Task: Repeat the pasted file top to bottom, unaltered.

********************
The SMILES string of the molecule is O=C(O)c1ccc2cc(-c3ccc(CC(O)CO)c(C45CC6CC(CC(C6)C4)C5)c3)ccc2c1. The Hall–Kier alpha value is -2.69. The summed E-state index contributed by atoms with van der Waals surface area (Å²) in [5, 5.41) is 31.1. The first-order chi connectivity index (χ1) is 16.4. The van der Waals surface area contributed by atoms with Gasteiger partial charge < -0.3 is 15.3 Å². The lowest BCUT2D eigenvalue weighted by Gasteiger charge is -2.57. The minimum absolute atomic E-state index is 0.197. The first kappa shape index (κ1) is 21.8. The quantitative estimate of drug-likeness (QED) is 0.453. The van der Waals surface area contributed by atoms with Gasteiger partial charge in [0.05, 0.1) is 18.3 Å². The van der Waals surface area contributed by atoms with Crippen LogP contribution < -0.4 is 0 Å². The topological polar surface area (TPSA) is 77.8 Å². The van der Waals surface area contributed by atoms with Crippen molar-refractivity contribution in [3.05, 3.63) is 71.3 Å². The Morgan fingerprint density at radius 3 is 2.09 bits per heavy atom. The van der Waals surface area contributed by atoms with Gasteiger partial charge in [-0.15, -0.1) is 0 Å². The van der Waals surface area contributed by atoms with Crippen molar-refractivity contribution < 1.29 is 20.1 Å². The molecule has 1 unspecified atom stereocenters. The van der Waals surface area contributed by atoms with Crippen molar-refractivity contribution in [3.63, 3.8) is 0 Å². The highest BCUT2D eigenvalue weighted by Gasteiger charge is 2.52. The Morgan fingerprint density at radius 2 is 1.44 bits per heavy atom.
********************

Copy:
The SMILES string of the molecule is O=C(O)c1ccc2cc(-c3ccc(CC(O)CO)c(C45CC6CC(CC(C6)C4)C5)c3)ccc2c1. The Hall–Kier alpha value is -2.69. The summed E-state index contributed by atoms with van der Waals surface area (Å²) in [5, 5.41) is 31.1. The first-order chi connectivity index (χ1) is 16.4. The van der Waals surface area contributed by atoms with Gasteiger partial charge < -0.3 is 15.3 Å². The lowest BCUT2D eigenvalue weighted by Gasteiger charge is -2.57. The minimum absolute atomic E-state index is 0.197. The first kappa shape index (κ1) is 21.8. The quantitative estimate of drug-likeness (QED) is 0.453. The van der Waals surface area contributed by atoms with Gasteiger partial charge in [0.05, 0.1) is 18.3 Å². The van der Waals surface area contributed by atoms with Crippen LogP contribution < -0.4 is 0 Å². The topological polar surface area (TPSA) is 77.8 Å². The van der Waals surface area contributed by atoms with Crippen molar-refractivity contribution in [3.05, 3.63) is 71.3 Å². The Morgan fingerprint density at radius 3 is 2.09 bits per heavy atom. The van der Waals surface area contributed by atoms with Gasteiger partial charge in [-0.15, -0.1) is 0 Å². The van der Waals surface area contributed by atoms with Crippen molar-refractivity contribution < 1.29 is 20.1 Å². The molecule has 1 unspecified atom stereocenters. The van der Waals surface area contributed by atoms with Crippen molar-refractivity contribution in [3.63, 3.8) is 0 Å². The highest BCUT2D eigenvalue weighted by Gasteiger charge is 2.52. The Morgan fingerprint density at radius 2 is 1.44 bits per heavy atom.